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Curry magic

Curry magic

Andrew J. Linn

Friday, 5 May 2023, 14:12

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Let's go for an Indian' has been for decades the battle cry of the British pub customer at closing time. But what is the real attraction of the after-hours curry? The availability of more booze or the search for a dish as far removed from bland national cuisine as it is possible to get?

Allegedly it was the British colonisers of India in the 19th century who were responsible for what is now one of the world's most popular dishes.

Not only did they eat it while stationed there, but they pounded the spices together and sealed them in glass jars for taking home. It was normally labelled 'curry', consisting typically of dried red chilli, turmeric, coriander, cumin, fenugreek seeds, black pepper, and cardamom, to be used in various combinations.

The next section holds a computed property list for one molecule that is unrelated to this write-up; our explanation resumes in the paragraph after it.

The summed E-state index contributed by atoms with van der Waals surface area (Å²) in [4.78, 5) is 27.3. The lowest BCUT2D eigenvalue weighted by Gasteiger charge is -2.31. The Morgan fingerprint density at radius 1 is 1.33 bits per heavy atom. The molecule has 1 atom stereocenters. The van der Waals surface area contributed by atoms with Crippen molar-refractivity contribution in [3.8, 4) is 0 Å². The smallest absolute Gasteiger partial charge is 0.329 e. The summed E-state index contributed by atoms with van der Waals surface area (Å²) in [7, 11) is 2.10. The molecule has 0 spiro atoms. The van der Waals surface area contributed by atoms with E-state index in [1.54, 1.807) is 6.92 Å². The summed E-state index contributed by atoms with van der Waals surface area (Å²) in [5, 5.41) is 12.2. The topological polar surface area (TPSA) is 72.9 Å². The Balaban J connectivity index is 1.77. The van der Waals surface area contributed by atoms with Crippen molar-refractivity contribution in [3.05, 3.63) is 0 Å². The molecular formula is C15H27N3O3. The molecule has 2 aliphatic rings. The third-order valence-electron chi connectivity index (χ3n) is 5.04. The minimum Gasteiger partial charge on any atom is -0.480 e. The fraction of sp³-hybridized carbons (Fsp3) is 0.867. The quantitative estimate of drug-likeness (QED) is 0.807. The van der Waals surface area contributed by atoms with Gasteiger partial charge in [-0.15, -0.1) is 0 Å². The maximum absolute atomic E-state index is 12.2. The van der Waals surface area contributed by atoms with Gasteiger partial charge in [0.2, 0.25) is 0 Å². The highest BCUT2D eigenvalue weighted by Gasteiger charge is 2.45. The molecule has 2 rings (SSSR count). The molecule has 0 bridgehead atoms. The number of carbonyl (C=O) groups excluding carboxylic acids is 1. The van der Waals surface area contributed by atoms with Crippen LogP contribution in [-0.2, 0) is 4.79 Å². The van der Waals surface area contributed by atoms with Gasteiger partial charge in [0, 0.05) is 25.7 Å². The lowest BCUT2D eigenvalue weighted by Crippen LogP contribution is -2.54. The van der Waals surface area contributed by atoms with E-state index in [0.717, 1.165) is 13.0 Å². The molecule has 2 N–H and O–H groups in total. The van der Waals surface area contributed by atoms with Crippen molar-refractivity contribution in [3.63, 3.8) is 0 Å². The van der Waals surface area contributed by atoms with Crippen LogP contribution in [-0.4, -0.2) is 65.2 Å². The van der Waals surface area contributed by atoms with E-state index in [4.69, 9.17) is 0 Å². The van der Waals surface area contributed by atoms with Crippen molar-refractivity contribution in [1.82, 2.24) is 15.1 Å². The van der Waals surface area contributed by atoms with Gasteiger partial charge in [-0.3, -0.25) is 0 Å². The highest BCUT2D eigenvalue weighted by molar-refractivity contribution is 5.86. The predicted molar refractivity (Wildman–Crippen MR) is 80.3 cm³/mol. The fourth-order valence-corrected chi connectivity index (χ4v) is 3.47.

One of the delights of curry is how many communities have adapted it to their own taste. A British 'korma' is unique, and South Africa's 'bunny chow' started as a chickpea stew. But to the curry lover, Thailand's herbs are superior for enhancing the taste, although even these must make way for the Sri Lankan's use of aromatic spices and coconut milk.

And to those of us who find it challenging to make a curry at home, Artificial Intelligence comes to the rescue. We only need to turn out our kitchen cupboards and photograph all the material that may be suitable.

With the tie-line 'curry' we will in a second get hundreds of recipes for curries based on what we have available. Curry magic.

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